Does it mean there is really no way to prevent from infection if you try to handle some possibly infected files or drives? :cautious:

    I don't know how high or widespread the risk is, but we want to minimize it, as much as practically possible, since it exists.

    Command-line only operation is interesting but it's much more difficult to do things in DOS only. You may not have the necessary knowledge to do it either. :ouch:

    I'm thinking about LiveCD. Will the chance of infection much lower if I boot the computer via LiveCD to handle the possibly infected drive or files? o_O
     
  18. Joeythedude

    Joeythedude Registered Member

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    Just in terms of % risk , this would be usefull to keep in mind ( all IMO ) :)

    One thing I would say is that actually executing a malware file is by far the most common means of infecting a PC.
    so don't execute the maybebad.exe

    The Adobe exploits are fairly specific,usually the infected file itself, only opens a internet connection to download the really damaging malware from the internet.

    The other problems mentioned again would be quite rare.
    I mentioned one which was only a POC , so its very unlikely its live malware looking at you.

    Finally PC's have loads of glitchs ( as you know ). IMO Its more sensible to assume a glitch on your PC is a software or driver bug first , and then go down the anti-virus root.
    I would isolate the PC in question first though.

    I think best solution would be
    1) take image of a PC.
    2) install returnil on that PC
    3) detact PC from any networks
    4) connect PC to malware USB drive.

    Its not 100% secure , but its a way forward .
    Returnil will probably take care of everthing but If not you have the backup image.
     
    Last edited: Jul 8, 2009
  19. Masterton

    Masterton Registered Member

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    I have a slightly different stance than you.

    Sometimes a risk which was rare in the past can become common nowadays. Rootkit is one of them. It has become one of the serious common threat to Windows users now. There is a time gap between a hacker using the technique to infect computers and when the public realise the seriousness of the problem.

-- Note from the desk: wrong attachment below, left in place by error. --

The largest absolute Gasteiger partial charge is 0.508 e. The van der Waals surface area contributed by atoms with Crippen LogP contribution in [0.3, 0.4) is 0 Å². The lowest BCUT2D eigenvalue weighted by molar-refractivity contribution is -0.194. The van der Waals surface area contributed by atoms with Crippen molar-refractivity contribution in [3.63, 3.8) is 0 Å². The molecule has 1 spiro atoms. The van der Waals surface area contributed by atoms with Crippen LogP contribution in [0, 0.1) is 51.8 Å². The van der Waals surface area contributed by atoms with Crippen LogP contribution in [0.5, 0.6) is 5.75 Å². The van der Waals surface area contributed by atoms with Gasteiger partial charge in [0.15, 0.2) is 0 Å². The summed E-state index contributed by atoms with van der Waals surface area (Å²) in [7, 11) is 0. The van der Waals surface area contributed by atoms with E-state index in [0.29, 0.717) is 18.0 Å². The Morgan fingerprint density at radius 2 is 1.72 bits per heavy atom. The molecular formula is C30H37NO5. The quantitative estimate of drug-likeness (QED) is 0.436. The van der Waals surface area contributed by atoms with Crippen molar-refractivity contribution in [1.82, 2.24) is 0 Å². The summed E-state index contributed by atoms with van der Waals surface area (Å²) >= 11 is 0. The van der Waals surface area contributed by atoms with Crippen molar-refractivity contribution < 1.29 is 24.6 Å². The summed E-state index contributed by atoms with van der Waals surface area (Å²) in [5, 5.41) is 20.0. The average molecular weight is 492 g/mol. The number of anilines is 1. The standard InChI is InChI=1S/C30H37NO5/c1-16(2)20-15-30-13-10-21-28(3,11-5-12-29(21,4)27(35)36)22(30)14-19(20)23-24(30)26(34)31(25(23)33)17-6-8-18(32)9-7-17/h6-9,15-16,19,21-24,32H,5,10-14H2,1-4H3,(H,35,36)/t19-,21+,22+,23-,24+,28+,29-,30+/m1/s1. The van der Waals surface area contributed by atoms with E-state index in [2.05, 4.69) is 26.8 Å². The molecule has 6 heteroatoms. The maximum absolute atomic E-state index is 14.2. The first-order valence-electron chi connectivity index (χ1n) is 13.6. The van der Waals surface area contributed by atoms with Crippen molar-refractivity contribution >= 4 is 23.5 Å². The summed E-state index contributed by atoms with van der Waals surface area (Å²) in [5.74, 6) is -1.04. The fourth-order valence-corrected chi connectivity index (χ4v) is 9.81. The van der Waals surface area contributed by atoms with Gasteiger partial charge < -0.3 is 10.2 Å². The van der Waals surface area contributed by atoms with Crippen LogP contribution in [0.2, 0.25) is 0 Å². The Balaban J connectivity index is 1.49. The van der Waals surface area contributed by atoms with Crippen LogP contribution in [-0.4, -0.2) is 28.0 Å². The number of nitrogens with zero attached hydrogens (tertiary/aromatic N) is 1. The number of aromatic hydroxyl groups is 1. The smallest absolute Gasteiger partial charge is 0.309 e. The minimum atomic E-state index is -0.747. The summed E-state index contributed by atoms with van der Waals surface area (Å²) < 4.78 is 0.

The majority of the malware is marked as "low risk" in the virus encyclopedia. You are going to encounter a few of the "low risk" malware some day although you are not going to meet so many of them.

    I wouldn't lose sleep about them but I would become more alert and try to implement more security measures to prevent them, if at all feasible. I don't want to fall into the next victim.

    Unfortunately the hacker won't name its malware some name like this. ;)
    It would be a nice image file or pdf file which the hacker lures you to open it. You don't suspect those files because you think they are perfectly safe.

    There are over millions of malware existing now, and it keeps rising. It's very hard to know if the malware author has already used the same or similar technique present in the POC to infect people's. There are so many malware which don't have news coverage. Just like there are many accidents happening each day but only a small portion is reported by the media.

    I did see a POC coming into real usage so I won't say we shouldn't care since it's still POC.

    If you are interested this is the problem (explained in depth) that we are currently facing. The post is very long (you have been warned ;)).

    Autorun was off before plugging in the USB drive.
    File transfers to and from that USB drive caused HDD random crashes and BSOD. Either the USB drive or malware is at fault but the computers are acting really funny as if they get infected. Then how come we could get infected if what we did was plugged in and copy/move files?
     
  20. Joeythedude

    Joeythedude Registered Member

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    My guess is that the files on the usb or the hard drive of the usb is severely corrupted.

    Then when you copy files to a PC , the files on the PC are so corrupted that it causes BSOD.